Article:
Murder and memory in the North: narrative non-fiction journalism at its best
Browser review: The Bookshop of the Broken Hearted; How Suicide Haunts Our Species; Rules of the Road
Jean McConville (L) pictrued with three of her children shortly before she disappeared in 1972. Photograph: Pacemaker
A True Story of Murder and Memory in Northern Ireland
Patrick Radden Keefe
William Collins, £20
Patrick Radden Keefe impressively weaves the abduction and murder of Jean McConville by the IRA in 1972 and its impact on her family, alongside the lives of IRA members Dolours Price and Brendan Hughes. Also stepping into the narrative, as you’d expect, are the significant figures of Sinn Féin’s Gerry Adams and the British state, as the author traces the gestation of a bloody conflict that eventually bore the sanitised seal, the Troubles. Other strands, such as the Boston tapes and searches for the missing are stitched into a well-structured account. A staff writer at The New Yorker, Radden Keefe is forensic in his writing and research (as the book’s notes section shows). He also draws degrees of humanity on faces from Northern Ireland’s shadowy recent past (even finding moments of noirish humour, flavoured with that distinctive Ulster strain). This all might leave a reader unsure in their footing, but that is welcome. Narrative non-fiction journalism is at its best (think News of a Kidnapping) when it shows us there are no absolutes, no black and whites, but many shades in between.
The Bookshop of the Broken Hearted
Faber & Faber, £8.99
John Hope lives on a farm in Hometown, Victoria and makes a series of poor decisions regarding his love life which often leave him abandoned and bewildered. Although the bookshop of the broken hearted serves as the meeting place for John and his second wife, Hannah, there is little mention of the bookshop throughout the novel. Hillman writes beautiful pastoral descriptions and witty dialogue, although these take a back seat to the increasingly far-fetched plot.
The book offers insight into rural life in Australia, along with a brief description of Jewish history during the second World War and occasional reflections on grief. It is difficult to fully empathise with the main characters – John lacks backbone, Trudy - his first wife - is unpredictable and his second wife Hannah becomes a token of European culture in the eyes of the Australians.
At its best, the book is a homage to the emotional toil we endure for those we love with a smattering of comments on the importance of literature. A quick, rainy-day read.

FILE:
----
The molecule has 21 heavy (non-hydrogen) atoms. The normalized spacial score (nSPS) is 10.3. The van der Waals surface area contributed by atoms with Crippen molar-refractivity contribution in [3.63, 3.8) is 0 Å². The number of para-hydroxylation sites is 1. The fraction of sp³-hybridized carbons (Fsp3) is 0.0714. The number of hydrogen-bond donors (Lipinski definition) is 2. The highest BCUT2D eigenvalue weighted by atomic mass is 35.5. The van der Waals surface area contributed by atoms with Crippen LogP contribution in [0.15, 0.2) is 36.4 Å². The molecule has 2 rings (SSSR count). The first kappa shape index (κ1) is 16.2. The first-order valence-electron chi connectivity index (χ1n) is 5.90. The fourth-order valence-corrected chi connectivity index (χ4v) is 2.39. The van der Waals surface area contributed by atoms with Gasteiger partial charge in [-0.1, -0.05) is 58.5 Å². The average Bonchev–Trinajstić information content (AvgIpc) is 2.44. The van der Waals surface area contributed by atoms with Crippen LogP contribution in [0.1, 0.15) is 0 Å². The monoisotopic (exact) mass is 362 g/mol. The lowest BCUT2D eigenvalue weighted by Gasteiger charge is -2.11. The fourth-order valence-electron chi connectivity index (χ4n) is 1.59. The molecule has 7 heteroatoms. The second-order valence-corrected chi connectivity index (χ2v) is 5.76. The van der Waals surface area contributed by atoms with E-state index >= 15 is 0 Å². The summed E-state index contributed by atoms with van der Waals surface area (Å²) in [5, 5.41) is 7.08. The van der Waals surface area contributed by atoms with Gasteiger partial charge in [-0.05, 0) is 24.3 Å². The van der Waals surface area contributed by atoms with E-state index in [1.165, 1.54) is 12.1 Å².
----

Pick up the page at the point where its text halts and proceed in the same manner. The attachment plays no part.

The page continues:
A Very Human Ending: How Suicide Haunts Our Species
Combining personal testimony, research, cultural studies and his own training as a developmental psychologist, Jesse Bering’s latest book is concerned with a subject perhaps even more taboo than his previous works, which have become renowned for their exploration of ‘deviant’ sexualities. Paradoxically, considering its subject matter (suicide), Bering’s prose, his range of reference and his quick humour makes this a gentle read, though the topics covered are often harrowing. Infused with his own experience of suicidal thought, Bering’s book explores the persistence of the ideation - the way triggers can morph over time, adapting but not always disappearing. Treating suicide as an epidemic – a million people a year take their own lives, translating to roughly one person every 40 seconds – A Very Human Ending casts its net wide, moving from fin-de-siècle French literature to cutting-edge scientific studies to unpick a vast web of information and misinformation alike. A necessary contribution to the demystification of a subject still under discussed, Bering’s book is wise, warm and sure to encourage conversation.
Rules of the Road
Harper Collins, €12.99
Terry is worried about her best friend, Iris. It’s her 58th birthday and she is missing. Breaking into her friend’s house, Terry finds an envelope addressed to herself and is devastated to learn that her friend intends to end her own life. Iris has progressive MS and has booked into a clinic in Switzerland. Panicking, Terry packs her father – who suffers with dementia – into the car, managing to locate Iris as she is about to board a ferry at Dublin Port. Refusing to let her travel alone, Terry and her father join Iris on her road trip across Europe (not an easy task, with an elderly man who is in a permanent state of confusion, a seriously ill woman who can barely walk and a driver who is afraid of motorways).
Geraghty combines sadness with humour, handling the delicate balance very cleverly. MS and dementia are both addressed in a gentle way, allowing for a lighter read, with the power of friendship and love leading the narrative. A delightful mix of characters and a wonderfully warm read.